Carney Has Already Proven Himself a Great Communicator … Mark Carney avoids trap that caught Ben Bernanke at the Fed Bank of England monetary policy committee takes cue from governor as interest rates and quantitative easing stay on hold … Bank of England governor Mark Carney is nothing if not a fast learner. Last month Federal Reserve chairman Ben Bernanke illustrated how panicky the markets can be when the cost of borrowing looks like climbing. It was widely considered naive of him to answer a straight question with a straight answer when he bluntly stated that the Fed must, at some point, stop printing extra dollars at the rate of $85bn (£56.2bn) a month. The markets, in essence, took his words to mean that ultra low borrowing costs were coming to an end. It sent the cost of long-term borrowing, as measured by US Treasury bond yields, soaring. – UK Guardian
Dominant Social Theme: Here is a genius, speaking …
Free-Market Analysis: We've learned a lot about Mark Carney's style, but there is a good deal of substance to the newest and most important central banker of them all.
Or so the Guardian tells us.
There has been much talk in the UK about the recovery being strong enough for the Bank of England to raise rates. Long-term borrowing by the UK, as measured by the gilts market, have jumped. A couple of months of decent economic figures must mean a return to more "normal" rates of interest, goes the argument.
Carney knew this debate would gain momentum if Thursday's decision to hold rates and sit on the current £375bn of quantitative easing went without comment. No matter that his predecessor Sir Mervyn King poured cold water on the idea of a sustained recovery leading to higher interest rates in his parting shot to MPs last week. Markets would presume from the monetary policy committee's stance that a rise in rates was likely sooner rather than later and price the cost of lending money accordingly higher.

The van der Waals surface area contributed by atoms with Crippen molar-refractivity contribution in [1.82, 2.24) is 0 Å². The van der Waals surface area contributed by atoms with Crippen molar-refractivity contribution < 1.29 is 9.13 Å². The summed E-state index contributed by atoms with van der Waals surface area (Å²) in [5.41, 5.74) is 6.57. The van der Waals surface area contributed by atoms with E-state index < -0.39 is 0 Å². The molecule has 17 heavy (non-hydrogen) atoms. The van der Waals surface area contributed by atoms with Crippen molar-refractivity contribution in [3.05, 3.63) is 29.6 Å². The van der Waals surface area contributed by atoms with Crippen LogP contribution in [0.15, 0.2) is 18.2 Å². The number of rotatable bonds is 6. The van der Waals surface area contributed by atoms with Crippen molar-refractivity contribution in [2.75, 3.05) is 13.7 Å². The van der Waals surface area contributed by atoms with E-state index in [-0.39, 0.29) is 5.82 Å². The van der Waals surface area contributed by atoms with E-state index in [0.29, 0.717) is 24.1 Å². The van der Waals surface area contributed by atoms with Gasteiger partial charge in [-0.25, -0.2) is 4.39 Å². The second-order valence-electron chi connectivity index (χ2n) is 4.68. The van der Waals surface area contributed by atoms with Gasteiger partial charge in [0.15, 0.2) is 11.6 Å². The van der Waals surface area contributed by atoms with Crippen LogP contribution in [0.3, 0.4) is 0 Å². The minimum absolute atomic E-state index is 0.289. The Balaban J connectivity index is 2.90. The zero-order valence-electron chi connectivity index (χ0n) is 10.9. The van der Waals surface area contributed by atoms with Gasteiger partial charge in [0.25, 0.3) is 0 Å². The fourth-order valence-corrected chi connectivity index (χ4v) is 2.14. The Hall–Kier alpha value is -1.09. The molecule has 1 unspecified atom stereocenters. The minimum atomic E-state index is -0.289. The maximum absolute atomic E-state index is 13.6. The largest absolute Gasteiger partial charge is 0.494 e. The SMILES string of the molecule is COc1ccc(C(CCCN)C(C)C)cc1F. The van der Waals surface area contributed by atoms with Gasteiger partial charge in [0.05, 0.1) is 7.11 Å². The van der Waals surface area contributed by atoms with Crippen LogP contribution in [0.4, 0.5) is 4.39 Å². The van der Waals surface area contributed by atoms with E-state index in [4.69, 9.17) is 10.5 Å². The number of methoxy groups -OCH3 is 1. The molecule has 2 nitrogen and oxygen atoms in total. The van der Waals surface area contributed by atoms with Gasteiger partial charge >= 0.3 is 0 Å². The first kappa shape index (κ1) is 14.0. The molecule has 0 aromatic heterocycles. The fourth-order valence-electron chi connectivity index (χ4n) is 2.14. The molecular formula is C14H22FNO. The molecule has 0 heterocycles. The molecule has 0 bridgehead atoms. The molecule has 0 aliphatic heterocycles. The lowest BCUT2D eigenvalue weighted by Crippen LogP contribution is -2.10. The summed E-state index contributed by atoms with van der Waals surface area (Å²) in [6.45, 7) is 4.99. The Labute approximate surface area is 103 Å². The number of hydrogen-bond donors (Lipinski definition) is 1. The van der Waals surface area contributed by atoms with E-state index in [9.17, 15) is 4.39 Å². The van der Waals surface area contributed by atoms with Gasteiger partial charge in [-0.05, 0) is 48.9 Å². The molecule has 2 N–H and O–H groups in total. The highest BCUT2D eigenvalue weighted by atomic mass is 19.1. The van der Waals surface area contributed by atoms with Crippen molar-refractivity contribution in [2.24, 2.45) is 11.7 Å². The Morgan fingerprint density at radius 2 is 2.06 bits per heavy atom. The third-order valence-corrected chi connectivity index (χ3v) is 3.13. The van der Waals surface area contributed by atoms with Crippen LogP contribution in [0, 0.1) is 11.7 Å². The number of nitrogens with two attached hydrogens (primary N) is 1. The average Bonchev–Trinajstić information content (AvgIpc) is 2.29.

But Carney has now placed his boot on the neck of this debate and pressed hard. In an act clearly inspired by the Bank's new boss, the MPC said "the implied rise in the expected future path of bank rate was not warranted by the recent developments in the domestic economy".
You can't be clearer than that. The MPC is saying the economy is still weak and will need low rates for some time to come. Any thoughts of a rise are premature. We should be sceptical as to whether Carney's mastery of communications can be maintained and how much this game between the central bank and the markets will affect the long-term outcome for the economy. But Carney is obviously going to give it his best shot.
What do we gain from this fulsome outpouring? Well … weirdly, we are reminded that the Guardian is virtually singlehandedly dismantling the US surveillance state, or so we are meant to believe.
Given the amount of damage being inflicted by Edward Snowden and his revelations in the pages of the Guardian it is certainly puzzling to find yet another impeccably positive article about Mark Carney. After all, the mechanism of the central bank is a main engine supporting the West's industrial-surveillance complex.
The cognitive dissonance of the mainstream media never ceases to amaze.
And then there is the simplicity of what passes for genius. Ben Bernanke, the grizzled senior operative states that there may be a diminution of monopoly money printing and markets take fright.
Carney, the tyro, exceeds the master simply by indicating the opposite. One is bumbling according to this article and the other is a genius. Brilliance is indeed relative.
We've learned in the past few days that Carney is humble, timely and sensitive (he's determined to put a woman's face on British currency) and now we learn that in his very first outing he has already outdone his powerful colleague when it comes to communicating.
Carney, who has already been compared to George Clooney, has obviously been selected for his charm and skill at communicating. But as these articles we've been documenting over the past days obviously show, the top men of mainstream media seem determined to build him up even further.
To us this campaign is more revealing than convincing. The entire meme of central banking is in difficulty, in our view, and Carney – the great communicator – has been brought in to buttress the credibility of this critically important dominant social theme.
Carney is very good, but his very arrival indicates the depth of concern that those supervising central banking have regarding this deteriorating financial structure.
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